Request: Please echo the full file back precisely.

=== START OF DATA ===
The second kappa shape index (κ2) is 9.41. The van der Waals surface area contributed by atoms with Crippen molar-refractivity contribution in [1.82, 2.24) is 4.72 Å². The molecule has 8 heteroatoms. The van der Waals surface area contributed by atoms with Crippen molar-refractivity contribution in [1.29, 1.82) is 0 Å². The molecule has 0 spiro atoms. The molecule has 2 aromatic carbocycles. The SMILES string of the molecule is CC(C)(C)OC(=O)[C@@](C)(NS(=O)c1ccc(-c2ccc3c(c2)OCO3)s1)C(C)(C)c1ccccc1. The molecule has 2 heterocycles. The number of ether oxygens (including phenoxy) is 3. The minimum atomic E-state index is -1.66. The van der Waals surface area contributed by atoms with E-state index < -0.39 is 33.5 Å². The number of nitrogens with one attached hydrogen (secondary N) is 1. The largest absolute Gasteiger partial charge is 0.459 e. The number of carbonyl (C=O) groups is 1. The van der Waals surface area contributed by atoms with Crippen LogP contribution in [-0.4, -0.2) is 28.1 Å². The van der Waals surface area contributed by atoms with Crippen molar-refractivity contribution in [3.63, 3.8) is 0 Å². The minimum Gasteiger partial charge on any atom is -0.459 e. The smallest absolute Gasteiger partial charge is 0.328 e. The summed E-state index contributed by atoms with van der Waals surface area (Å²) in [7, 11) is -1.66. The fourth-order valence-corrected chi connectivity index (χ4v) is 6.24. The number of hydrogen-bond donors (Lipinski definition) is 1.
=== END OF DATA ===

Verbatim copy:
The second kappa shape index (κ2) is 9.41. The van der Waals surface area contributed by atoms with Crippen molar-refractivity contribution in [1.82, 2.24) is 4.72 Å². The molecule has 8 heteroatoms. The van der Waals surface area contributed by atoms with Crippen molar-refractivity contribution in [1.29, 1.82) is 0 Å². The molecule has 0 spiro atoms. The molecule has 2 aromatic carbocycles. The SMILES string of the molecule is CC(C)(C)OC(=O)[C@@](C)(NS(=O)c1ccc(-c2ccc3c(c2)OCO3)s1)C(C)(C)c1ccccc1. The molecule has 2 heterocycles. The number of ether oxygens (including phenoxy) is 3. The minimum atomic E-state index is -1.66. The van der Waals surface area contributed by atoms with E-state index < -0.39 is 33.5 Å². The number of nitrogens with one attached hydrogen (secondary N) is 1. The largest absolute Gasteiger partial charge is 0.459 e. The number of carbonyl (C=O) groups is 1. The van der Waals surface area contributed by atoms with Crippen LogP contribution in [-0.4, -0.2) is 28.1 Å². The van der Waals surface area contributed by atoms with Crippen molar-refractivity contribution in [3.63, 3.8) is 0 Å². The minimum Gasteiger partial charge on any atom is -0.459 e. The smallest absolute Gasteiger partial charge is 0.328 e. The summed E-state index contributed by atoms with van der Waals surface area (Å²) in [7, 11) is -1.66. The fourth-order valence-corrected chi connectivity index (χ4v) is 6.24. The number of hydrogen-bond donors (Lipinski definition) is 1.